From where to find the best meals to how to stay on a Parisian’s good side, expat blogger David Lebovitz dishes on what it’s like to live as an American in Paris.
Have you always dreamed of reliving An Americans in Paris? Life as an American expat in the City of Light isn't all about romantic walks along the Seine and picnics under the Eiffel Tower. Just ask David Lebovitz, one of Paris's best-known expat bloggers. After a successful career as a pastry chef and cookbook author in America, Lebovitz (davidlebovitz.com) decided to move to Paris a decade ago. Here, he dishes on where to find the best meals, how to stay on a Parisian's good side, and why sometimes, speaking no French can be a good thing.
THE LESS FRENCH YOU SPEAK, THE BETTER OFF YOU ARE
It's interesting, but speaking no French can actually work for you. Because Parisians think it's funny. When you speak really good French, people start treating you like a French person. I learned the language after I moved here, but I'm actually very bad with languages and I have trouble with French. When people ask, "Are you fluent in French?" I always joke and say that even the French aren't fluent in French. Because they make a lot of mistakes, too. You'll be at a party and people will be discussing a verb tense or how something's spelled or the diction, because it's not a phonetic language.
YOU KNOW YOU'RE A REAL PARISIAN WHEN...
Paris seems untouchable for a lot of people, and they want to move here. It's their dream. They come here, and it's a great place to live—for two years. Because you can actually come here and "live in America" with the Internet, TV, an American bank account, and your ATM card. But after two years, you have to start dealing with the bank, the government, city hall, moving, buying or renting an apartment. Those kinds of things are extremely challenging here—even for French people. You're a real Parisian when you change your cable company successfully. That's probably the hardest thing to do in France. Getting out of a contract, returning your equipment, it's a six-month process. Luckily, I had a reader who is French help me get out of the contract by translating the terms and conditions for me.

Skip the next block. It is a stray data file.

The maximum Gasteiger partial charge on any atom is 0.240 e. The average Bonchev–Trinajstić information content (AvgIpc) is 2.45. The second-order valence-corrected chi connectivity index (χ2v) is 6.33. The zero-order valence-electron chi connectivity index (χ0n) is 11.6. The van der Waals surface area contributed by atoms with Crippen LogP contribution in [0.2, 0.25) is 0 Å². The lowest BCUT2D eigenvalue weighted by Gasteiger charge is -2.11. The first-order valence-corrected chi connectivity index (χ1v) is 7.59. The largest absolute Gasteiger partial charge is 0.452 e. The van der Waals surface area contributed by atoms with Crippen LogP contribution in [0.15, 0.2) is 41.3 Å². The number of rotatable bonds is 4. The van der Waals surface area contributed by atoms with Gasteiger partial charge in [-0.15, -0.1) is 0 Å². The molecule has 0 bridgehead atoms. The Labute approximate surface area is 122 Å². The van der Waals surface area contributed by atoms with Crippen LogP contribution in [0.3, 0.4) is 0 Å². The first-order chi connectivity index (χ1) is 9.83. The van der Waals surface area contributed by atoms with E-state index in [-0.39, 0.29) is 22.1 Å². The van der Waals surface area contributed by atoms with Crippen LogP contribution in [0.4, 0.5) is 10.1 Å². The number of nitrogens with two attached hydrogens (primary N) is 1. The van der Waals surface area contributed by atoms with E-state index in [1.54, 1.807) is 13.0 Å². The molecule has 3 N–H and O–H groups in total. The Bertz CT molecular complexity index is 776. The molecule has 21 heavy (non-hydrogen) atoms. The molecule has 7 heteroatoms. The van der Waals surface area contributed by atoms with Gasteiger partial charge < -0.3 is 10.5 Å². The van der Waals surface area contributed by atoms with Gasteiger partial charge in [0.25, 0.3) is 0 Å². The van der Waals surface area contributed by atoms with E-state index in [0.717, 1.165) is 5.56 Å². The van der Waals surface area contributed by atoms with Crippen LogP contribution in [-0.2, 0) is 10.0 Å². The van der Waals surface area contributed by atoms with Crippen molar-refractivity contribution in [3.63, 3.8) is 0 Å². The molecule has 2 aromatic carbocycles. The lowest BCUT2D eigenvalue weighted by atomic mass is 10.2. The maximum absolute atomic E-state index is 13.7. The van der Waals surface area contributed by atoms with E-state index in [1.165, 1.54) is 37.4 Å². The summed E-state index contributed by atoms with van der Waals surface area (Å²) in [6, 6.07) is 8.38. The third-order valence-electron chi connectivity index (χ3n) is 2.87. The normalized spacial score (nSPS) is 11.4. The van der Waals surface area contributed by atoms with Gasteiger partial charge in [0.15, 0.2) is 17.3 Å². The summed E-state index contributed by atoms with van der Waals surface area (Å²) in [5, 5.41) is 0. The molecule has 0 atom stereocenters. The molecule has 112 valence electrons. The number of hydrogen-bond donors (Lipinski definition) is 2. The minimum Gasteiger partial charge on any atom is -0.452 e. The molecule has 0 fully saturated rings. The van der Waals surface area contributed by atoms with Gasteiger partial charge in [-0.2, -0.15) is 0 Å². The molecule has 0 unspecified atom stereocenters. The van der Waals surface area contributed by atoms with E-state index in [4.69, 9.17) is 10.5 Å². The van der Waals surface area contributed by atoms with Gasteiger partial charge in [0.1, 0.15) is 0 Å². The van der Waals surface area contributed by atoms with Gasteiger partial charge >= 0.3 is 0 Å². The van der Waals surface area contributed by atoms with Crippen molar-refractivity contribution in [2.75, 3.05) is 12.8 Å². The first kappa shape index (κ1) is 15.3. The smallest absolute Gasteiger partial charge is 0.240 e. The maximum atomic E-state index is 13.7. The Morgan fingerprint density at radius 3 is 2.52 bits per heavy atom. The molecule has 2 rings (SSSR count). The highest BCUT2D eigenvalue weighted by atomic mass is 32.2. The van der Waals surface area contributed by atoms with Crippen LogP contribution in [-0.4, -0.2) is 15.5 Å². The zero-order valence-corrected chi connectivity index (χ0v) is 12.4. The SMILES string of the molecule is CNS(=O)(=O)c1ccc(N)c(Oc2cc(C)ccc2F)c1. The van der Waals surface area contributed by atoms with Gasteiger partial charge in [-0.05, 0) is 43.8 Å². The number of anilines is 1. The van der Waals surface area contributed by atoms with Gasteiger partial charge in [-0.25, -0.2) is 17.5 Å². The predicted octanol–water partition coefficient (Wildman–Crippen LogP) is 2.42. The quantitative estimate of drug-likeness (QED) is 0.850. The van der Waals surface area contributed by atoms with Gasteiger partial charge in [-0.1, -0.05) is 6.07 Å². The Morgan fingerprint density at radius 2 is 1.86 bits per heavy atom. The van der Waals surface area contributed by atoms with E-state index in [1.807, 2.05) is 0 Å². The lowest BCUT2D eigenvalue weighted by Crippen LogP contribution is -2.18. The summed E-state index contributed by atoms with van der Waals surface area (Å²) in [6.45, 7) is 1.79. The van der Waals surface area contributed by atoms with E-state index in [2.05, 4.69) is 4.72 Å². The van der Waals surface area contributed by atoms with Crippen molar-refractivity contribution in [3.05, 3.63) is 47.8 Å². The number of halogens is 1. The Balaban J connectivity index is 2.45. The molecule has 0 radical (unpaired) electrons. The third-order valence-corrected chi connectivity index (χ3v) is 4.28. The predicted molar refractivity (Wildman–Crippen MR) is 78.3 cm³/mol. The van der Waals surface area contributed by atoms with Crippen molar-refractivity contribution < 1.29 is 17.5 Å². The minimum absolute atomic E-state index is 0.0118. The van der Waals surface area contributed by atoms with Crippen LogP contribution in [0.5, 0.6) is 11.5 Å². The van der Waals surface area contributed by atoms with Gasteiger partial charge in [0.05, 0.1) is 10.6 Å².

THE FRENCH APPRECIATE AMERICAN CULTURE MORE THAN PEOPLE THINK
I've seen a really big influx of Americanism—and I don't mean that in a bad way or in an invasive way. But, 10 years ago, you couldn't find hamburgers anywhere. If you did, they were awful. I used to complain, like a lot of Americans, about how you couldn't get a decent hamburger in Paris, and now you can get them everywhere. But now I think, well, did I move to Paris to get hamburgers? There was a big brouhaha when I posted a picture of the Chipotle opening in Paris on my blog. It was full of French people, and my Americans readers said: "I can't believe anybody in France would eat there." And I thought, "Why not?" People in New York and London eat at Chipotle. Why can't French people enjoy foods from other countries?
THE ONE THING YOU SHOULD ALWAYS DO
In Paris, just leaving a place without saying goodbye is considered really rude. It's just something we don't do in America. We don't go into a store and when we leave make sure to say goodbye. In Paris, it's obligatory. When you get into an elevator with someone, you say hello. When you walk into a doctor's office and open the door to the waiting room, you say hello to everybody. It's just the framework of politeness that French people have.
WHY YOU SHOULD AVOID BRASSERIES